Remember when we used to sing about how awesome it is?
by Ted Olsen
March 31, 2015
from Christianity Today
If your church tends to use contemporary worship songs and leave hymns aside, on Good Friday you’ll probably sing plenty about the Cross, the death of Christ, salvation, grace, and related topics. But you’re unlikely to sing about the blood of Christ. That’s too bad, because as the old hymn goes, there is not only power in the blood, but also a rich well of meaning that the biblical writers were not even aware of.
This isn’t an editorial about worship wars. This isn’t about Wesley versus Wickham. In fact, if you look at the modern worship being produced, there’s a fair bit of sanguinary speech. Chris Tomlin’s latest album is titled Love Ran Red. On David Crowder’s most recent album he sings, “Whatever you’ve done can’t overcome the power of the blood.” And Matt Redman goes for the jugular:
“Your blood speaks a better word
than all the empty claims
I’ve heard upon the earth.
Speaks righteousness for me.”
The song—an update of Robert Lowry’s Reconstruction-era hymn “Nothing but the Blood”—gained popularity when it was released a decade ago. But it’s no longer sung in many churches. Only 8 of the top 100 songs licensed by Christian Copyright Licensing International (which covers almost all modern worship sung in churches) even mention Jesus’ blood. And none of the top 100 focuses on it.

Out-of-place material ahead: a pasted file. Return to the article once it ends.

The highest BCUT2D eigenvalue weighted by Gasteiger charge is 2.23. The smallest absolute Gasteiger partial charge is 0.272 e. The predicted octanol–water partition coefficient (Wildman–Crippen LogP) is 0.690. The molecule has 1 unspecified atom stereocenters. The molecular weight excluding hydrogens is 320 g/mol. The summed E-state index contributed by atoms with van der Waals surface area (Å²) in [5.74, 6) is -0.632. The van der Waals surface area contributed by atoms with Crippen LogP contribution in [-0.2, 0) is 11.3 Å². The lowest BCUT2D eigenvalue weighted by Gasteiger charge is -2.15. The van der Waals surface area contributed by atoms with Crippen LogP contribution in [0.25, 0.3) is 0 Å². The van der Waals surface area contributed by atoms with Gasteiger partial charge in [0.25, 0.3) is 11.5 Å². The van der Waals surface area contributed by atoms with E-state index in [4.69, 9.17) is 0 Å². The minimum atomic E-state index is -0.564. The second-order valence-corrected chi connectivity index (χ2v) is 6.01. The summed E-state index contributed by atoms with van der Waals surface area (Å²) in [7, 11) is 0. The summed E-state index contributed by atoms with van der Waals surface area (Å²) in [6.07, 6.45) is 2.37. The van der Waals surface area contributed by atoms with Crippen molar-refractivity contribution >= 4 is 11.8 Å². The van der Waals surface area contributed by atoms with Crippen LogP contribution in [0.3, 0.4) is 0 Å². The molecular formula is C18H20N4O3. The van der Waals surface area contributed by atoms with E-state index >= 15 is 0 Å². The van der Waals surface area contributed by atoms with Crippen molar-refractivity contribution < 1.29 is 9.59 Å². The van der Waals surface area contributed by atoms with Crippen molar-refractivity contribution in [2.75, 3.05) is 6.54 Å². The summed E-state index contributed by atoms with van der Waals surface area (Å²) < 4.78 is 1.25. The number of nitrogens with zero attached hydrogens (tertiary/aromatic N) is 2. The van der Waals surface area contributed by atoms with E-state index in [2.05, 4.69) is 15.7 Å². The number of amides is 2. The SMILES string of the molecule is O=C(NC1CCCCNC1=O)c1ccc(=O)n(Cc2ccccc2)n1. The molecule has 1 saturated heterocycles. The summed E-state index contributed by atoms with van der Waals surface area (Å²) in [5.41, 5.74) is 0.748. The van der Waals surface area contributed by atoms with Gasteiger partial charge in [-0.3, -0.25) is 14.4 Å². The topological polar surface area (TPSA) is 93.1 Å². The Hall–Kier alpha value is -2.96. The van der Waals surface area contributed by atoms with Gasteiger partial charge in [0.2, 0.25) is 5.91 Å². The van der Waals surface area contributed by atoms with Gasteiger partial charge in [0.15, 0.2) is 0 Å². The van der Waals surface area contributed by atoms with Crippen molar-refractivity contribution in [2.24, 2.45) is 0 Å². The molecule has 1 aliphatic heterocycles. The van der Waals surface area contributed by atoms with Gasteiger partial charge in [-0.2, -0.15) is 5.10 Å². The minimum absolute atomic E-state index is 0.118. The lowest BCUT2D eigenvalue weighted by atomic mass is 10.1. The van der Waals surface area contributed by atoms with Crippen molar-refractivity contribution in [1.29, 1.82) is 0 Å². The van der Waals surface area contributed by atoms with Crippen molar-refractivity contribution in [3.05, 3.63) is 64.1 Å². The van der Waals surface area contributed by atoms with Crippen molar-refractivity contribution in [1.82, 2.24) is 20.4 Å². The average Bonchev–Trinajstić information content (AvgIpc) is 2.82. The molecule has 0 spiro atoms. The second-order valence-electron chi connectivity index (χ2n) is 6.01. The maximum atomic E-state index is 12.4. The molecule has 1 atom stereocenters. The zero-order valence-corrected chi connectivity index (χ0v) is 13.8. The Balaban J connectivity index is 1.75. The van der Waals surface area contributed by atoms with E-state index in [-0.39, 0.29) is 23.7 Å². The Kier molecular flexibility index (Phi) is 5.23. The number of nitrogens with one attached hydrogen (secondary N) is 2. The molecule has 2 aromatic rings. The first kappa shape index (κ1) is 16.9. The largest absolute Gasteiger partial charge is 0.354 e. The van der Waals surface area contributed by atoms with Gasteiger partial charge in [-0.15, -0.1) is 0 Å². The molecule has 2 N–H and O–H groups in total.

-That’s remarkable, given how blood-drenched our sung faith has been in ages past.
And can it be that I should gain an interest in the Savior’s blood?
My hope is built on nothing less than Jesus’ blood and righteousness.
Are you washed in the blood of the Lamb?
His blood can make the foulest clean, his blood availed for me.
I have a funny reaction to these hymns: I love them. They are among the most common songs that get stuck in my head—especially William Cowper’s “There Is a Fountain” (specifically Willie Nelson’s 1976 honky-tonk cover). What’s ironic is that like about 4 percent of the US population, I am mildly hemophobic. Seeing blood or hearing people describe injuries makes my heart rate and blood pressure drop. But somehow I can sing, “There is a fountain filled with blood, drawn from Emmanuel’s veins, and sinners plunged beneath that flood lose all their guilty stains,” and not pass out…